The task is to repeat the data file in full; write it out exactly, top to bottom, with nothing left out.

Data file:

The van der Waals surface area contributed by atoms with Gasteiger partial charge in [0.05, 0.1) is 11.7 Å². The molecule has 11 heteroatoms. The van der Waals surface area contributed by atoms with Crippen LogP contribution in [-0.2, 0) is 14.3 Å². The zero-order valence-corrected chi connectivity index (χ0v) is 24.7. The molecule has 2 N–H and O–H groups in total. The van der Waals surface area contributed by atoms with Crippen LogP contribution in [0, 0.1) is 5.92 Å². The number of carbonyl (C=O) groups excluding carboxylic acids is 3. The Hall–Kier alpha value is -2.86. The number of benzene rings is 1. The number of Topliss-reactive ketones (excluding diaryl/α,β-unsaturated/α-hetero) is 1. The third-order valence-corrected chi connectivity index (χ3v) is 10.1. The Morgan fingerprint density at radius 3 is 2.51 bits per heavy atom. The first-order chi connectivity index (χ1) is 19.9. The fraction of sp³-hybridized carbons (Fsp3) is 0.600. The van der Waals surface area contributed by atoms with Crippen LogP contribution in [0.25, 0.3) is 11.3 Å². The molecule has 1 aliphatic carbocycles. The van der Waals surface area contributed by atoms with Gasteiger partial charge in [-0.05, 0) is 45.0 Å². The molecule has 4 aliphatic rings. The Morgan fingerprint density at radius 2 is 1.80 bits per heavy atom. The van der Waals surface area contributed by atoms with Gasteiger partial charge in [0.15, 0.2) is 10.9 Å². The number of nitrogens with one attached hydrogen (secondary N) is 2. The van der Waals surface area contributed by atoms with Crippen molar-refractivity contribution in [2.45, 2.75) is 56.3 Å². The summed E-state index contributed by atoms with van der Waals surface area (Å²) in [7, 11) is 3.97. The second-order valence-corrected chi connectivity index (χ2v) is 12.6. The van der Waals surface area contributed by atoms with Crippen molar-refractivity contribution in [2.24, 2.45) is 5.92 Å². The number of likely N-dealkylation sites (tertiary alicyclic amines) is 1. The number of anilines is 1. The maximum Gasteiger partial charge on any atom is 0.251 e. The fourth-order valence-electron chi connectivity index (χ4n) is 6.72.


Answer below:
The van der Waals surface area contributed by atoms with Gasteiger partial charge in [0.05, 0.1) is 11.7 Å². The molecule has 11 heteroatoms. The van der Waals surface area contributed by atoms with Crippen LogP contribution in [-0.2, 0) is 14.3 Å². The zero-order valence-corrected chi connectivity index (χ0v) is 24.7. The molecule has 2 N–H and O–H groups in total. The van der Waals surface area contributed by atoms with Crippen LogP contribution in [0, 0.1) is 5.92 Å². The number of carbonyl (C=O) groups excluding carboxylic acids is 3. The Hall–Kier alpha value is -2.86. The number of benzene rings is 1. The number of Topliss-reactive ketones (excluding diaryl/α,β-unsaturated/α-hetero) is 1. The third-order valence-corrected chi connectivity index (χ3v) is 10.1. The Morgan fingerprint density at radius 3 is 2.51 bits per heavy atom. The first-order chi connectivity index (χ1) is 19.9. The fraction of sp³-hybridized carbons (Fsp3) is 0.600. The van der Waals surface area contributed by atoms with Crippen LogP contribution in [0.25, 0.3) is 11.3 Å². The molecule has 1 aliphatic carbocycles. The van der Waals surface area contributed by atoms with Gasteiger partial charge in [-0.05, 0) is 45.0 Å². The molecule has 4 aliphatic rings. The Morgan fingerprint density at radius 2 is 1.80 bits per heavy atom. The van der Waals surface area contributed by atoms with Gasteiger partial charge in [0.15, 0.2) is 10.9 Å². The number of nitrogens with one attached hydrogen (secondary N) is 2. The van der Waals surface area contributed by atoms with Crippen molar-refractivity contribution in [2.45, 2.75) is 56.3 Å². The summed E-state index contributed by atoms with van der Waals surface area (Å²) in [7, 11) is 3.97. The second-order valence-corrected chi connectivity index (χ2v) is 12.6. The van der Waals surface area contributed by atoms with Crippen molar-refractivity contribution in [2.24, 2.45) is 5.92 Å². The number of likely N-dealkylation sites (tertiary alicyclic amines) is 1. The number of anilines is 1. The maximum Gasteiger partial charge on any atom is 0.251 e. The fourth-order valence-electron chi connectivity index (χ4n) is 6.72.